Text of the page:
I don't think a Designer Degree system would have been possible in pre-Internet days. And it wouldn't be practical for people in rural areas. But where I live, in the San Francisco Bay Area, almost every type of learning experience is available within a one hour drive. That would be true of most metro areas.

You may now commence ripping this idea to shreds.

 
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Mar 28, 2012
wow - I think this is the only idea of the last 50 - 100 or so of yours that I think has any real potential. Unfortunatly it would almost require one of the current "brands" of education to act as an audior at a minimimum to give it any weight...
 
 
Mar 28, 2012
Old "Celebrities" from back in the day.:

John Harvard (Harvard University)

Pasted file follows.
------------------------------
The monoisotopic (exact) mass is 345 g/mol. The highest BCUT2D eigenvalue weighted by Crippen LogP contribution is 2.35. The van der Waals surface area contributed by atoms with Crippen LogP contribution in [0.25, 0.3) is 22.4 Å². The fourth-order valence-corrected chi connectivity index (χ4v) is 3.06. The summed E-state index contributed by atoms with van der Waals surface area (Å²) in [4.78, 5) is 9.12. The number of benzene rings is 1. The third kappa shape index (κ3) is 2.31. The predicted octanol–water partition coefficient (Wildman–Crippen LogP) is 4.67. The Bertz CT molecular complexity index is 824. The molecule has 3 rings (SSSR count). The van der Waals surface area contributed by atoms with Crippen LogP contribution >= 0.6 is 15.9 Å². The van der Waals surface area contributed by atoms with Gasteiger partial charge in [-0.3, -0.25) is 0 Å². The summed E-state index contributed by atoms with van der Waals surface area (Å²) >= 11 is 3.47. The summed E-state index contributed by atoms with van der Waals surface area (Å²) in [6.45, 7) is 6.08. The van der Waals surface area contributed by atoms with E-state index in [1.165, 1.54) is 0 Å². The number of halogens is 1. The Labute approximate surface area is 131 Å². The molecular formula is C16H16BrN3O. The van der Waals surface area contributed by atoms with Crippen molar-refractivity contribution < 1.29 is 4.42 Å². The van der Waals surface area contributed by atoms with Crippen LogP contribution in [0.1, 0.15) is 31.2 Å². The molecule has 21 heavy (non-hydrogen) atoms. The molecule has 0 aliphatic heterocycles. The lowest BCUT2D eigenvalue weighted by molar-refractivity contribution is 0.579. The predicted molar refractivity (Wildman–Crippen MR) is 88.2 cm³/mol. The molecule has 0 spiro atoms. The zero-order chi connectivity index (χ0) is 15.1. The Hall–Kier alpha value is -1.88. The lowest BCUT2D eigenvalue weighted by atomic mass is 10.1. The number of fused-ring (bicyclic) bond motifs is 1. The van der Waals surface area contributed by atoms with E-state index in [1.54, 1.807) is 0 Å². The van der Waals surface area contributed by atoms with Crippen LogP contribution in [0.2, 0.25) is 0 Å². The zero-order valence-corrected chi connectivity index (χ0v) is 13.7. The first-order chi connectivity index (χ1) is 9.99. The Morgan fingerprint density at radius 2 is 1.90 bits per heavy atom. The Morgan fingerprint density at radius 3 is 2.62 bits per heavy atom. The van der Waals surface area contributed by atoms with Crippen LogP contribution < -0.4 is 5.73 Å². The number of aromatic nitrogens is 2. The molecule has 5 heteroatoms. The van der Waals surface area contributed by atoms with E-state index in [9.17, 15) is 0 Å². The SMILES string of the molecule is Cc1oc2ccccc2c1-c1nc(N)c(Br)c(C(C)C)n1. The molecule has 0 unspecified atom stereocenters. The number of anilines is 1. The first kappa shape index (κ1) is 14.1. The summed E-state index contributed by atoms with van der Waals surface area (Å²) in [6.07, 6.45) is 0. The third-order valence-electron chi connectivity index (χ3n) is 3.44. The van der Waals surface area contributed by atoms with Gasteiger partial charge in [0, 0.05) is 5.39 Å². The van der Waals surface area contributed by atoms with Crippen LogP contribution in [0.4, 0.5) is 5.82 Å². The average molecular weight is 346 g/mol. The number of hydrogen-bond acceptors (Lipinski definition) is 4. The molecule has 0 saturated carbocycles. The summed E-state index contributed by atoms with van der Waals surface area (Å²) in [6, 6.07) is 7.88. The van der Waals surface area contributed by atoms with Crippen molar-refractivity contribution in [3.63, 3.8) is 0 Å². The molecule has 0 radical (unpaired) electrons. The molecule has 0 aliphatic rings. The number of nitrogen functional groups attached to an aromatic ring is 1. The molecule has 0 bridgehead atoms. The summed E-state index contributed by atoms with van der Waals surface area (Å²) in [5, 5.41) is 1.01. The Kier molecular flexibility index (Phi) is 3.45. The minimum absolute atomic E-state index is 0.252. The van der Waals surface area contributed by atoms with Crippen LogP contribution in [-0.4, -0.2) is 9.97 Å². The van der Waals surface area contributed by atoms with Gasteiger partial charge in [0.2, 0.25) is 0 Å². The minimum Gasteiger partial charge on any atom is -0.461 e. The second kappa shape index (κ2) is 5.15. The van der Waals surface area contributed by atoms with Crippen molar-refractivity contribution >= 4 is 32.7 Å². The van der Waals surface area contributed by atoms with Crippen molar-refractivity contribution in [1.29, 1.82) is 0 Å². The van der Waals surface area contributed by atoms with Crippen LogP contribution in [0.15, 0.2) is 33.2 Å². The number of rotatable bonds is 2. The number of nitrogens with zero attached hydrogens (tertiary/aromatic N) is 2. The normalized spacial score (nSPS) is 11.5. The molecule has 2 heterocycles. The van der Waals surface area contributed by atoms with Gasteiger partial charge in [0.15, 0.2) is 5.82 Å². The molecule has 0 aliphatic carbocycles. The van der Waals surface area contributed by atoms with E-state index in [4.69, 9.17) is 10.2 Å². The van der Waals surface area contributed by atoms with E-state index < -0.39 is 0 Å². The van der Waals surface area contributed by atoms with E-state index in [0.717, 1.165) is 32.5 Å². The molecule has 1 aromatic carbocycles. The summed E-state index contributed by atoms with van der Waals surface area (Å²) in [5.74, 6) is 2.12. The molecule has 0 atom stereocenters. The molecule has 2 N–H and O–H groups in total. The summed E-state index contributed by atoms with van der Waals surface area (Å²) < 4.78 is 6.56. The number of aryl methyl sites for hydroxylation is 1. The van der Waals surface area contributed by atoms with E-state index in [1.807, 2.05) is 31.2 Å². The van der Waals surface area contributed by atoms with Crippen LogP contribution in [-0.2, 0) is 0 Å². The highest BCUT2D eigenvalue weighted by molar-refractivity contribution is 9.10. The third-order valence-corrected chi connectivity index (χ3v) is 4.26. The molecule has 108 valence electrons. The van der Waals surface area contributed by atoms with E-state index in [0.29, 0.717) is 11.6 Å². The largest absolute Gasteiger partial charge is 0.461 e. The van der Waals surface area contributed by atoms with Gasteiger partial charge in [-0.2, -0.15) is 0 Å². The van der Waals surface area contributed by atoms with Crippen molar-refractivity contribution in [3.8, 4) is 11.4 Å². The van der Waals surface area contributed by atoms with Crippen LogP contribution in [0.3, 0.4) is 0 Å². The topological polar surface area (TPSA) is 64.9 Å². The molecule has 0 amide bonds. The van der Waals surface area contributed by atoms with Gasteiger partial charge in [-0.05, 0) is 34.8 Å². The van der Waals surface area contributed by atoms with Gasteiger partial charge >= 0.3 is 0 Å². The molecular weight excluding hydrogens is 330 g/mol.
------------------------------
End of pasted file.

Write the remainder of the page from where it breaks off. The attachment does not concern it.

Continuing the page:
Elihu Yale (Yale University)
Cornelius Vanderbilt (Vanderbilt University)
Leland Stanford (Stanford University)
William Rice (Rice University)
Ezra Cornell (Cornell University)
Johns Hopkins (Johns Hopkins University)
James B Duke (Duke University)

What about an Oprah or Obama degree ?
The "O" School or The University of "O"

A degree with their brand would have
limited value if the holder is incompetent.

Good try Scott.

 
 
0 Rank Up Rank Down
Mar 28, 2012
Competition has done a great job of keeping the costs of current degrees down...
 
 
0 Rank Up Rank Down
Mar 28, 2012
Competition has done a great job of keeping the costs of current degrees down...
 
 
Mar 27, 2012
I wonder what courses would be required for a degree in Kardashian?
 
 
0 Rank Up Rank Down
Mar 27, 2012
Scott,

After 26 years of earning my own livelihood, I have come to the conclusion that education and the piece of paper called Degree do not have the same cause and effect.

I am too tired to work on this subject right now. May be tomorrow unless you post something new.

Cheers.

.
 
 
Mar 27, 2012
I LOVE it! Run with it! It needs a big-name figurehead to get it rolling. Maybe you know someone... JKJK!
 
 
-2 Rank Up Rank Down
Mar 27, 2012